A Journal of Impressions in Belgium Part 28

[Footnote 23: I record these details (March 11th, 1915) because the Commandant accused me subsequently of a total lack of "balance" upon this occasion.]

[Footnote 24: This is no reflection on Tom's courage. His chief objection was to driving three women so near the German lines. The same consideration probably weighed with the Commandant and M. ----.]

[Footnote 25: The whole thing was a piece of rank insubordination. The Commandant was entirely right to forbid the expedition, and we were entirely wrong in disobeying him. But it was one of those wrong things that I would do again to-morrow.]

[Footnote 26: Antwerp had surrendered on Friday, the 9th.]

[Footnote 27: All the same it was splendidly equipped and managed.]

[Footnote 28: Even now, when I am asked if I did any nursing when I was in Belgium I have to think before I answer: "Only for one morning and one night"--it would still be much truer to say, "I was nursing all the time."]

[Footnote 29: My Day-Book ends abruptly here; and I have no note of the events that followed.]

[Footnote 30: Incorrect. It was, I believe, the uniform of the First Aid Nursing Yeomanry Corps.]

[Footnote 31: It was so bad that it made me forget to pack the Commandant's Burberry and his Gillette razors and his pipe.]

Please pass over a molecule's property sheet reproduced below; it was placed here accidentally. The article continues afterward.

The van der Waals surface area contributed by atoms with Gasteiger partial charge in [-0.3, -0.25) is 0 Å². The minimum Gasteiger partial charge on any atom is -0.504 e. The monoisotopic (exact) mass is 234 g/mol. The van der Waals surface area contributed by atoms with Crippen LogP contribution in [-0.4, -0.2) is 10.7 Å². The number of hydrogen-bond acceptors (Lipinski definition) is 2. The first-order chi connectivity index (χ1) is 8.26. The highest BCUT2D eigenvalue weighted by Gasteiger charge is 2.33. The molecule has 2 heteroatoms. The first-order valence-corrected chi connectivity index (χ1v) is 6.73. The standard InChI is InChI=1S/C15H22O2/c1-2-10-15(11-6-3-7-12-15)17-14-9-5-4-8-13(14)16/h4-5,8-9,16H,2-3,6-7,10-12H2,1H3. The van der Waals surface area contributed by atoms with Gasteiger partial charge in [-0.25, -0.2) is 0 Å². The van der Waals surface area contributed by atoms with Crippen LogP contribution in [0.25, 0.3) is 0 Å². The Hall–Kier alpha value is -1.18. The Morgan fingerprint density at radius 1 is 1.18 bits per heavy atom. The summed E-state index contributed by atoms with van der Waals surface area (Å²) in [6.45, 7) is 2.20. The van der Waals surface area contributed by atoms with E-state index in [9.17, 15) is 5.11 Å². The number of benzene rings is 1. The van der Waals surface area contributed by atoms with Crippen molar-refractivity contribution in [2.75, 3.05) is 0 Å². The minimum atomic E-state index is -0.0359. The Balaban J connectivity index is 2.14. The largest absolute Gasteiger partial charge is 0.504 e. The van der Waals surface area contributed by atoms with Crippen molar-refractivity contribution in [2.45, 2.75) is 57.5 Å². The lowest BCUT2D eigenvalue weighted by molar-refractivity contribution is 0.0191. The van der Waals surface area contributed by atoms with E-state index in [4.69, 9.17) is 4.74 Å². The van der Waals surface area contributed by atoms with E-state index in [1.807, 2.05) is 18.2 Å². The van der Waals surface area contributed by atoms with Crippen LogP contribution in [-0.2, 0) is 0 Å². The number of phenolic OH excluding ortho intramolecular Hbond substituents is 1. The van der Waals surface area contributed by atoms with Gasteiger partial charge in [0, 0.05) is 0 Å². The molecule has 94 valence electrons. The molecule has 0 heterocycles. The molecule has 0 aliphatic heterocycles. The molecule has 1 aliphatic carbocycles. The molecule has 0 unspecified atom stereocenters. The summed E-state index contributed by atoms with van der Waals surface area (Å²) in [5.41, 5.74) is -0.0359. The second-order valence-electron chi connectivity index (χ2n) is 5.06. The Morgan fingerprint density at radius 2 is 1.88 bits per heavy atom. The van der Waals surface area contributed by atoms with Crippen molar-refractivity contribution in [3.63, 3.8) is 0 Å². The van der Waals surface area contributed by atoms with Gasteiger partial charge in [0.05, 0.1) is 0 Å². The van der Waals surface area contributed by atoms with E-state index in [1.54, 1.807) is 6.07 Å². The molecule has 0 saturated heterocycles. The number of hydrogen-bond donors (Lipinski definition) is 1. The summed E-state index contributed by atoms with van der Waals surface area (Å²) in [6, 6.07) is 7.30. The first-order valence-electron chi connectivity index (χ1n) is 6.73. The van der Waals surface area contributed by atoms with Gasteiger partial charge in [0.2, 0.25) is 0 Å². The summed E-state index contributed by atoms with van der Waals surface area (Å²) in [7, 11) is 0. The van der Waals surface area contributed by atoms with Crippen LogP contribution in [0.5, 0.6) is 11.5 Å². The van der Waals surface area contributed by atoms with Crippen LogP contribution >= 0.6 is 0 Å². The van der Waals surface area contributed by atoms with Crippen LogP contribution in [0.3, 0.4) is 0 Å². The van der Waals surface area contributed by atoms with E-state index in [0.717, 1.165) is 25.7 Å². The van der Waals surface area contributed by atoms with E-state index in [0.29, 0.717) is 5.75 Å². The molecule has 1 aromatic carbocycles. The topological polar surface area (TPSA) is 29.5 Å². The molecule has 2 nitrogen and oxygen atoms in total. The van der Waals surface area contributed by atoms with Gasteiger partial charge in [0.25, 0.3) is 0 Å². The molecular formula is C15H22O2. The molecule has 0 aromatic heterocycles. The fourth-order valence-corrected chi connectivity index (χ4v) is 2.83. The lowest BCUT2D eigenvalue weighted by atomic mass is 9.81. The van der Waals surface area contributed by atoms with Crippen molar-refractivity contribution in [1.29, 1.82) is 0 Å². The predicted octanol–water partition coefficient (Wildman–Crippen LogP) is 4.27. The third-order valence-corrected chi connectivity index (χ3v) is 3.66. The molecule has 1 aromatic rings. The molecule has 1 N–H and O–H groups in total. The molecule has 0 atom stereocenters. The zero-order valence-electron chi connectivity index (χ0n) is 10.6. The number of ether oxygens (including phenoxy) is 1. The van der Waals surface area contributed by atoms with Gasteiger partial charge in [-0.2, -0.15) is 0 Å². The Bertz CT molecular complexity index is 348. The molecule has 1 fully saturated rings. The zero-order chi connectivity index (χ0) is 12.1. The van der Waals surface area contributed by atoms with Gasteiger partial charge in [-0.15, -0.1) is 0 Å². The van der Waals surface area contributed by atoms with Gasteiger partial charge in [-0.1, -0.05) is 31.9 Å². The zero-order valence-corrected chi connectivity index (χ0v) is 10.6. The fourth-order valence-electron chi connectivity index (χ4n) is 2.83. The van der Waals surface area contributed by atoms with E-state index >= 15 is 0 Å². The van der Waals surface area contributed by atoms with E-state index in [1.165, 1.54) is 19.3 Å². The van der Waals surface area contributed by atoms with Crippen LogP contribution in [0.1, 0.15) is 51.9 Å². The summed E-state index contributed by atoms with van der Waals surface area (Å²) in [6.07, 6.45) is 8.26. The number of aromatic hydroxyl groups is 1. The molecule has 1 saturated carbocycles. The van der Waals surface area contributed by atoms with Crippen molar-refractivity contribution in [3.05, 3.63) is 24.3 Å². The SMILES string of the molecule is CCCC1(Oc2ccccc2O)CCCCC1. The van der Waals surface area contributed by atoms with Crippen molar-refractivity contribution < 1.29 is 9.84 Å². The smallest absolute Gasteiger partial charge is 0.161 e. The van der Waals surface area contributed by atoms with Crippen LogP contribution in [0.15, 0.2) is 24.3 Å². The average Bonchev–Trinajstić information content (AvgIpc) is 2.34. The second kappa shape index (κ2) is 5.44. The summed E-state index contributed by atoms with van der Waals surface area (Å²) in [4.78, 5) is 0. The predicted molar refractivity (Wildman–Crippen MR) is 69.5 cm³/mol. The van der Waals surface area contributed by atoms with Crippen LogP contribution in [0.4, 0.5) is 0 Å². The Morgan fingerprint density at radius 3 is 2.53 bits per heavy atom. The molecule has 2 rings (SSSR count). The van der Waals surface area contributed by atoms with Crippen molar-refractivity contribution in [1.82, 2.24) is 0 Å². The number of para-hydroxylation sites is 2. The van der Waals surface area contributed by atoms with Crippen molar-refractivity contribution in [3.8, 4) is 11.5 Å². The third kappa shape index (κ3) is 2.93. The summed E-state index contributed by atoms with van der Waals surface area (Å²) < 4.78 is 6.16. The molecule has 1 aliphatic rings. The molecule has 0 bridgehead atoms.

[Footnote 32: The Commandant had had an adventure. The Belgian guide mistook the road and brought the car straight into the German lines instead of the British lines where it had been sent. If the Germans hadn't been preoccupied with firing at that moment, the Commandant and Ascot and the Belgian would all have been taken prisoner.]

[Footnote 33: Even now, five months after, I cannot tell whether it was or was not insanity.]

[Footnote 34: It is really dreadful to think of the nuisance we must have been to these dear people on the eve of their own flight.]

[Footnote 35: The Commandant had his own scheme for going back to Ghent, which fortunately he did not carry out.]

[Footnote 36: This girl's courage and self-devotion were enough to establish our innocence--they needed no persuasion. But I still hold myself responsible for her going, since it was my failure to control my obsession that first of all put the idea in her head.]

[Footnote 37: I saw nothing sinister about this arrangement at the time.

It seemed incredible to me that I should not return.]

[Footnote 38: Having saved the suit-case, I guarded it as a sacred thing. But Dr. Hanson's best clothes and her surgical instruments were in the tin box after all.]

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